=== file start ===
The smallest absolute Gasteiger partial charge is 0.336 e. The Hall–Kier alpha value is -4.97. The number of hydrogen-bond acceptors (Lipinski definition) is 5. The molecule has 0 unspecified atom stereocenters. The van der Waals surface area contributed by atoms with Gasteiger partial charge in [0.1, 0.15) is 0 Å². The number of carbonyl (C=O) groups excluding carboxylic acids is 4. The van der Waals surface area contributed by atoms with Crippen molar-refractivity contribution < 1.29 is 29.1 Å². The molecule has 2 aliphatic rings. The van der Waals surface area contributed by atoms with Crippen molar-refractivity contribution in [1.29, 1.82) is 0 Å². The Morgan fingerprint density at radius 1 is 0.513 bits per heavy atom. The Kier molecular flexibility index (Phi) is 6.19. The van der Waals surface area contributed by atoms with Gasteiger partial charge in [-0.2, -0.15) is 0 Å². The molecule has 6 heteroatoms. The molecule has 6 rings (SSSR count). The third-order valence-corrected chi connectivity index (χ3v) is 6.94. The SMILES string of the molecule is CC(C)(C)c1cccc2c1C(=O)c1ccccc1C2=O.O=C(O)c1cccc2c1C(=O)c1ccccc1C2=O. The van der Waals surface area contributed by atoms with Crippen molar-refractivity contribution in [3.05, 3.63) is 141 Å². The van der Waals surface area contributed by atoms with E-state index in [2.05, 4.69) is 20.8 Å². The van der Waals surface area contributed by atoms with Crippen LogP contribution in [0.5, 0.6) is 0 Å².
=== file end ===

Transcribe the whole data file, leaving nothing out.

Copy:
The smallest absolute Gasteiger partial charge is 0.336 e. The Hall–Kier alpha value is -4.97. The number of hydrogen-bond acceptors (Lipinski definition) is 5. The molecule has 0 unspecified atom stereocenters. The van der Waals surface area contributed by atoms with Gasteiger partial charge in [0.1, 0.15) is 0 Å². The number of carbonyl (C=O) groups excluding carboxylic acids is 4. The van der Waals surface area contributed by atoms with Crippen molar-refractivity contribution < 1.29 is 29.1 Å². The molecule has 2 aliphatic rings. The van der Waals surface area contributed by atoms with Crippen molar-refractivity contribution in [1.29, 1.82) is 0 Å². The Morgan fingerprint density at radius 1 is 0.513 bits per heavy atom. The Kier molecular flexibility index (Phi) is 6.19. The van der Waals surface area contributed by atoms with Gasteiger partial charge in [-0.2, -0.15) is 0 Å². The molecule has 6 heteroatoms. The molecule has 6 rings (SSSR count). The third-order valence-corrected chi connectivity index (χ3v) is 6.94. The SMILES string of the molecule is CC(C)(C)c1cccc2c1C(=O)c1ccccc1C2=O.O=C(O)c1cccc2c1C(=O)c1ccccc1C2=O. The van der Waals surface area contributed by atoms with Crippen molar-refractivity contribution in [3.05, 3.63) is 141 Å². The van der Waals surface area contributed by atoms with E-state index in [2.05, 4.69) is 20.8 Å². The van der Waals surface area contributed by atoms with Crippen LogP contribution in [0.5, 0.6) is 0 Å².